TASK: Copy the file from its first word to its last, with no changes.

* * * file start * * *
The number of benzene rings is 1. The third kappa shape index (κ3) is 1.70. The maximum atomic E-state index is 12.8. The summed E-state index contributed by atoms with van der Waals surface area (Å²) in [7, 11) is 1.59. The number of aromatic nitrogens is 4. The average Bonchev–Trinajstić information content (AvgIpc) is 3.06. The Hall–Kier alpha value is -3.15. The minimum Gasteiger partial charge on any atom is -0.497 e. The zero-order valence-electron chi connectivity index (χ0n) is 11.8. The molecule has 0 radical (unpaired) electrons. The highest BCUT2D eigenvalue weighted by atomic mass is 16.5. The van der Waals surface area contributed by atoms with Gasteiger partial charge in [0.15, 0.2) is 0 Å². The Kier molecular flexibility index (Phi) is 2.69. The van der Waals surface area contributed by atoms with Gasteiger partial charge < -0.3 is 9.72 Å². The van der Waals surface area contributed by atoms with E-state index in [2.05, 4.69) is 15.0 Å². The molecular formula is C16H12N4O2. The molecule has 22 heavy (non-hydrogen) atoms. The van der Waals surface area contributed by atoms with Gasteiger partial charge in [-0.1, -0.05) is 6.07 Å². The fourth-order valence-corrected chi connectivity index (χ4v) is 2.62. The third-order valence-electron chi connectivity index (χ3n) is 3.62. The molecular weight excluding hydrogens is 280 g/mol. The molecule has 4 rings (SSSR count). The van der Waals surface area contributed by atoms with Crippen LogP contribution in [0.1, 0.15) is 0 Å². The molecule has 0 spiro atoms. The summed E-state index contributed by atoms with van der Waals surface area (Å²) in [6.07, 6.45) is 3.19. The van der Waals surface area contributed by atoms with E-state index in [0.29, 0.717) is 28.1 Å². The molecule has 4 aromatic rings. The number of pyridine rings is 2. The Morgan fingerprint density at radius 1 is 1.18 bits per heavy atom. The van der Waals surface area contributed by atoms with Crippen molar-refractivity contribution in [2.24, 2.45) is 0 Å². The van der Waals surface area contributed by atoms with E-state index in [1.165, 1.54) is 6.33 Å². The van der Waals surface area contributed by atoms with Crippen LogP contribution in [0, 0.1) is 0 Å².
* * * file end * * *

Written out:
The number of benzene rings is 1. The third kappa shape index (κ3) is 1.70. The maximum atomic E-state index is 12.8. The summed E-state index contributed by atoms with van der Waals surface area (Å²) in [7, 11) is 1.59. The number of aromatic nitrogens is 4. The average Bonchev–Trinajstić information content (AvgIpc) is 3.06. The Hall–Kier alpha value is -3.15. The minimum Gasteiger partial charge on any atom is -0.497 e. The zero-order valence-electron chi connectivity index (χ0n) is 11.8. The molecule has 0 radical (unpaired) electrons. The highest BCUT2D eigenvalue weighted by atomic mass is 16.5. The van der Waals surface area contributed by atoms with Gasteiger partial charge in [0.15, 0.2) is 0 Å². The Kier molecular flexibility index (Phi) is 2.69. The van der Waals surface area contributed by atoms with Gasteiger partial charge < -0.3 is 9.72 Å². The van der Waals surface area contributed by atoms with E-state index in [2.05, 4.69) is 15.0 Å². The molecular formula is C16H12N4O2. The molecule has 22 heavy (non-hydrogen) atoms. The van der Waals surface area contributed by atoms with Gasteiger partial charge in [-0.1, -0.05) is 6.07 Å². The fourth-order valence-corrected chi connectivity index (χ4v) is 2.62. The third-order valence-electron chi connectivity index (χ3n) is 3.62. The molecular weight excluding hydrogens is 280 g/mol. The molecule has 4 rings (SSSR count). The van der Waals surface area contributed by atoms with Crippen LogP contribution in [0.1, 0.15) is 0 Å². The molecule has 0 spiro atoms. The summed E-state index contributed by atoms with van der Waals surface area (Å²) in [6.07, 6.45) is 3.19. The van der Waals surface area contributed by atoms with E-state index in [0.29, 0.717) is 28.1 Å². The molecule has 4 aromatic rings. The number of pyridine rings is 2. The Morgan fingerprint density at radius 1 is 1.18 bits per heavy atom. The van der Waals surface area contributed by atoms with Crippen molar-refractivity contribution in [2.24, 2.45) is 0 Å². The van der Waals surface area contributed by atoms with E-state index in [1.165, 1.54) is 6.33 Å². The van der Waals surface area contributed by atoms with Crippen LogP contribution in [0, 0.1) is 0 Å².